Aug 10, 2015
Rick Baert, Pensions & Investments
Canadian corporate plan’s derisking activity has been muted at best. There’s been little publicized activity in corporate DB plan derisking apart from large-scale moves.
That doesn’t mean corporate plans haven’t derisked. But instead of focusing on investment strategy, the risk management moves have targeted changes in plan design, said Jana Steele, partner, pensions and benefits, at the law firm Osler, Hoskin & Harcourt LLP, Toronto. For example, as part of Air Canada’s pension changes that included a move to LDI, the airline moved many of its new hires into a hybrid DB/defined contribution plan and changed to early retirement provisions for members of unions representing airline employees.
“Plan sponsors in Canada have been looking at several risk management strategies over the last 10 or more years,” Ms. Steele said. “Most of the action with that has centred on changes in plan design, whether it’s closing the DB plan to new hires or moving to a shared-risk or target benefit plan. We’ve seen more plan design changes than other risk management or derisking options. Changing design is another option on the risk management spectrum.”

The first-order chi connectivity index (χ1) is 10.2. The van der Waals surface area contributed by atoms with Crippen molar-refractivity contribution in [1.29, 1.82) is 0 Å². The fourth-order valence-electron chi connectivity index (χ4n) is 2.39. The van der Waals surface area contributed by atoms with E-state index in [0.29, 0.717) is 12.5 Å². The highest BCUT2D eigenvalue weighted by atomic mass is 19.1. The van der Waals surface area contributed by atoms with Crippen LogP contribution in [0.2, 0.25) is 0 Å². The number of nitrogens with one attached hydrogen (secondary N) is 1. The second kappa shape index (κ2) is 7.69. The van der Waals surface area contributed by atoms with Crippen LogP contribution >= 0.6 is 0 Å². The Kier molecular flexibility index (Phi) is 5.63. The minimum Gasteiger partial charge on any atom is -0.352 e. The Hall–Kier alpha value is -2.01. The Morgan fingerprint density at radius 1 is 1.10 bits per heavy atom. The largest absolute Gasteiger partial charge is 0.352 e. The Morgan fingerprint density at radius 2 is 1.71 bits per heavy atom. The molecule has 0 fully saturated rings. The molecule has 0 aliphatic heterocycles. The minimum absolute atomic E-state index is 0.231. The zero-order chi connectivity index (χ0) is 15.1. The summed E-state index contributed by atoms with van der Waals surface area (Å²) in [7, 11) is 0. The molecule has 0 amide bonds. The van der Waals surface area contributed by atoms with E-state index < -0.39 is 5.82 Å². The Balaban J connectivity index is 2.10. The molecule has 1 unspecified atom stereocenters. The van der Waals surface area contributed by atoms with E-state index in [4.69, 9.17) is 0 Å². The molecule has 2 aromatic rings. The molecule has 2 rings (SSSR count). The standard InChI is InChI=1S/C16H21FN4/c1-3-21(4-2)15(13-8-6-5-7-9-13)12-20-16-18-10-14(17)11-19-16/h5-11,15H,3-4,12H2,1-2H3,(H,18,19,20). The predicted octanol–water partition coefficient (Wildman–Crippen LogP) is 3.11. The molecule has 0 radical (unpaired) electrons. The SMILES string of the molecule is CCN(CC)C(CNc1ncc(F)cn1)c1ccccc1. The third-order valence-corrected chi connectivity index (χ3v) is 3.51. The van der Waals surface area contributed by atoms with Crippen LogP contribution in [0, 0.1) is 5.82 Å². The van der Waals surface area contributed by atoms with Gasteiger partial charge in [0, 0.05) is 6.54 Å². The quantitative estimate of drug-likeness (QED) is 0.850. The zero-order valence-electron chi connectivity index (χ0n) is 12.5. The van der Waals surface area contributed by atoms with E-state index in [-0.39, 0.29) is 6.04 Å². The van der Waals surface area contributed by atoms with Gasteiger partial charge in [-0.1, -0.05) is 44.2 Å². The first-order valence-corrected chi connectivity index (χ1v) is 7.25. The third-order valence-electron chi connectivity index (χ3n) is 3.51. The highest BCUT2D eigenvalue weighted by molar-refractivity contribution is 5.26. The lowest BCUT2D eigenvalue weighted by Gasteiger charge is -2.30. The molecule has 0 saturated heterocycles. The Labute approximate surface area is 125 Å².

Future derisking in Canada should shift to LDI and annuities changes and away from plan design change, said Ms. Steele.
“I absolutely could see (LDI and annuitization) gaining momentum as risk strategies,” she said. “Many of the plans that have wanted to do changes in plan design as a risk management strategy already have made them. Investments and risk transference are the next place that plan sponsors may go to manage risk.”
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